01/19/2017 3:26PM

Hovdey: Horse of the Year vote often shows respect for elders

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The announcement of the 2016 Horse of the Year will cap the evening Saturday at Gulfstream Park when the Eclipse Awards are presented for the 46th time. If social-media chitchat and informal polls are right, then California Chrome, a 5-year-old last year, will top Arrogate for the honor, despite the fact that Arrogate, then 3, beat the older horse the only time they met in the Breeders’ Cup Classic. And, of course, polls are never wrong.

In splendid isolation, either candidate would be worthy. California Chrome’s march from America to Dubai and back again offered an inspiring 10-month panorama of a mature Thoroughbred in full, while Arrogate, who had yet to run a race by the time Chrome won the Dubai World Cup in late March, made up for lost time with spectacular wins in the Travers and Classic. It’s a tough choice, and it has happened before.

The unbeaten Native Dancer made his first appearance as a 3-year-old on April 18, 1953, winning the first division of the Gotham Stakes at the egg-shaped Jamaica race course in Queens.

One week later, the 4-year-old Tom Fool made his 1953 debut, winning an overnight handicap at Jamaica under 128 pounds. He went on to win nine more races, all major stakes, carrying weights as high as 136 pounds. Tom Fool’s presence rendered his last four starts non-wagering events.

As for Native Dancer, after the Gotham, he added seven stakes victories, including the Preakness, Belmont Stakes, and Travers. His only loss, by a head, came in the Kentucky Derby. But he never faced older horses and therefore never met Tom Fool, who was retired at the end of the year.

Verdict: The older Tom Fool’s 10 for 10 trumped Native Dancer’s 9 for 10 for Horse of the Year.

After running 21 times as a 2-year-old, Carry Back made his 3-year-old debut Feb. 1, 1961, finishing fourth in the Bahamas Stakes at Hialeah. By the end of May, he had won the Everglades, Flamingo, Florida Derby, Kentucky Derby, and Preakness.

Kelso, the 1960 Horse of the Year, did not begin his 4-year-old season until an allowance win at Aqueduct on May 20, 1961. While carrying an average of 132 pounds, Kelso went on to take the Metropolitan, Suburban, and Brooklyn – known as the Handicap Triple Crown – as well as the Whitney on Our Hope’s disqualification in a rare running at Belmont Park.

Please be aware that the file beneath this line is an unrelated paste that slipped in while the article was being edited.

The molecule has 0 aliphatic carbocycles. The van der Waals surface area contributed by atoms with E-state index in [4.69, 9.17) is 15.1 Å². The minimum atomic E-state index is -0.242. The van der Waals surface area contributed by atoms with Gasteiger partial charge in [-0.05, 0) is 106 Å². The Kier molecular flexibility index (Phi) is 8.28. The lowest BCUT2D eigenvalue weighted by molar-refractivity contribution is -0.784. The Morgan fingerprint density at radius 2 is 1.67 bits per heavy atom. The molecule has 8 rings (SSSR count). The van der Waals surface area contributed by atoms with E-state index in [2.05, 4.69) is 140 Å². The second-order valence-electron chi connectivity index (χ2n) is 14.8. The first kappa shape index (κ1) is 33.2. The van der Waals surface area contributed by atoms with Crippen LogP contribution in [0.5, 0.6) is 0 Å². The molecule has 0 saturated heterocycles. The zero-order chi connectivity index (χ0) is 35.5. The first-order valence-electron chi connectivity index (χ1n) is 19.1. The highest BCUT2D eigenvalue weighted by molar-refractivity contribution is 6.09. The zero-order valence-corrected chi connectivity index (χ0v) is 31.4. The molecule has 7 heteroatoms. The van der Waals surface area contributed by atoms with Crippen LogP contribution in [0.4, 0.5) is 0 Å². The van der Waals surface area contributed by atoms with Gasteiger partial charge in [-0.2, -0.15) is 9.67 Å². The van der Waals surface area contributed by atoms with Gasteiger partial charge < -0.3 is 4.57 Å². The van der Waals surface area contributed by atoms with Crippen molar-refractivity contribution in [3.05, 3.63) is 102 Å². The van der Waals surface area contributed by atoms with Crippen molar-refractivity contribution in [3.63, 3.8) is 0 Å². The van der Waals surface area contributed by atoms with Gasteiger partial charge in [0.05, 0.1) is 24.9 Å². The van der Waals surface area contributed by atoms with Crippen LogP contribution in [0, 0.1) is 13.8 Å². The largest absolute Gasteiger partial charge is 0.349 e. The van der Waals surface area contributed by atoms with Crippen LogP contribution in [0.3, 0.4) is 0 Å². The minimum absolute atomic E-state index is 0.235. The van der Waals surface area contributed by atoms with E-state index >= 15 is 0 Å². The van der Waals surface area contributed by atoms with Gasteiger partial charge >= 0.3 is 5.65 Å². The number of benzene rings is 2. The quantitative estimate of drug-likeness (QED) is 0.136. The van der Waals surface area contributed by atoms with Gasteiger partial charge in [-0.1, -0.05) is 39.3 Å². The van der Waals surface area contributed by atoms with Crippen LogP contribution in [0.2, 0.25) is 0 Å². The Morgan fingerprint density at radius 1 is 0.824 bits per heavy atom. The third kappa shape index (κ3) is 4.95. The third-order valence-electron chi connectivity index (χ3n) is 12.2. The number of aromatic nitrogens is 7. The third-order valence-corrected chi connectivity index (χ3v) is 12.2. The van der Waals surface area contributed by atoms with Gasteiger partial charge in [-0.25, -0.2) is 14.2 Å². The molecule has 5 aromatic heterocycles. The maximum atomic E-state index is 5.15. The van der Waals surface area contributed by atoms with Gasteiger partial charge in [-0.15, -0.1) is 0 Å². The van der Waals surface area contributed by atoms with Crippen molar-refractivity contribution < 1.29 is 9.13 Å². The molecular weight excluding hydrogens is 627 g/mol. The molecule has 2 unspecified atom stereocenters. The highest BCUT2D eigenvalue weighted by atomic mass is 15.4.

The second half of Carry Back’s 1961 campaign was highlighted by victories in the Jerome at Belmont and the Trenton Handicap against older horses at Garden State, and he could have made a good case for Horse of the Year in the Woodward. Instead, Carry Back finished a distant third to Kelso in what was their only meeting.

Verdict: Kelso over the young gun for Horse of the Year.

In 1979, Spectacular Bid began his 3-year-old march for trainer Bud Delp with seven straight stakes wins, climaxed by the Kentucky Derby and Preakness. However, by finishing third in the Belmont Stakes, he let the Triple Crown slip away, thereby squandering a chance to nail down Horse of the Year early.

After winning the 1978 Triple Crown and Horse of the Year, Affirmed picked up steam through a 1979 California swing that had begun slowly. By the time Spectacular Bid was taking a post-Belmont break, Affirmed had won the Strub, Santa Anita Handicap, Californian, and Hollywood Gold Cup, under 132 pounds.

Come autumn, all eyes were on New York. Spectacular Bid won the Marlboro Cup without Affirmed, and Affirmed took the Woodward without Spectacular Bid, which meant Horse of the Year came down to the Jockey Club Gold Cup on Oct. 18, 1979. Taunting Affirmed’s trainer, Laz Barrera, Delp proclaimed, “If Affirmed stays in his stall, I’m Horse of the Year.”

Affirmed left his stall to beat his younger rival by three-quarters of a length.

Verdict: Settled on the racetrack, Affirmed was again Horse of the Year.

The most recent Horse of the Year clash between generational superstars turned convention on its head, when the 2009 title came down to a 3-year-old filly and a 5-year-old mare, while the boys stood around and shuffled their feet.

In addition to winning the Kentucky Oaks by 20 1/2 lengths and the Mother Goose by 19 1/4, Rachel Alexandra defeated 3-year-old males in the Preakness and the Haskell Invitational and older horses in the Woodward Stakes at Saratoga.

Zenyatta responded with typically dramatic victories in four major West Coast stakes, all of them designed to have her on tilt for the Breeders’ Cup Classic at Santa Anita Park. By then, Rachel Alexandra’s season had ended, leaving the stage to Zenyatta. She responded by becoming the first female to win the Classic, running her record to 14 wins without a defeat.

Without the clarity of a racetrack encounter, the vote for Horse of the Year figured to be close, and it was.

Verdict: Rachel Alexandra 130 votes, Zenyatta 99.

Sometimes there is consolation. With the memory of his 1953 season still fresh, Native Dancer made three successful appearances in 1954 and was crowned Horse of the Year. Spectacular Bid was untouchable as a 4-year-old in 1980 and won Horse of the Year in a landslide. Both Zenyatta and Rachel Alexandra came back for more in 2010, and this time, it was Zenyatta’s turn as Horse of the Year.

Which is a long way of saying to Arrogate’s supporters, “There’s always this year.”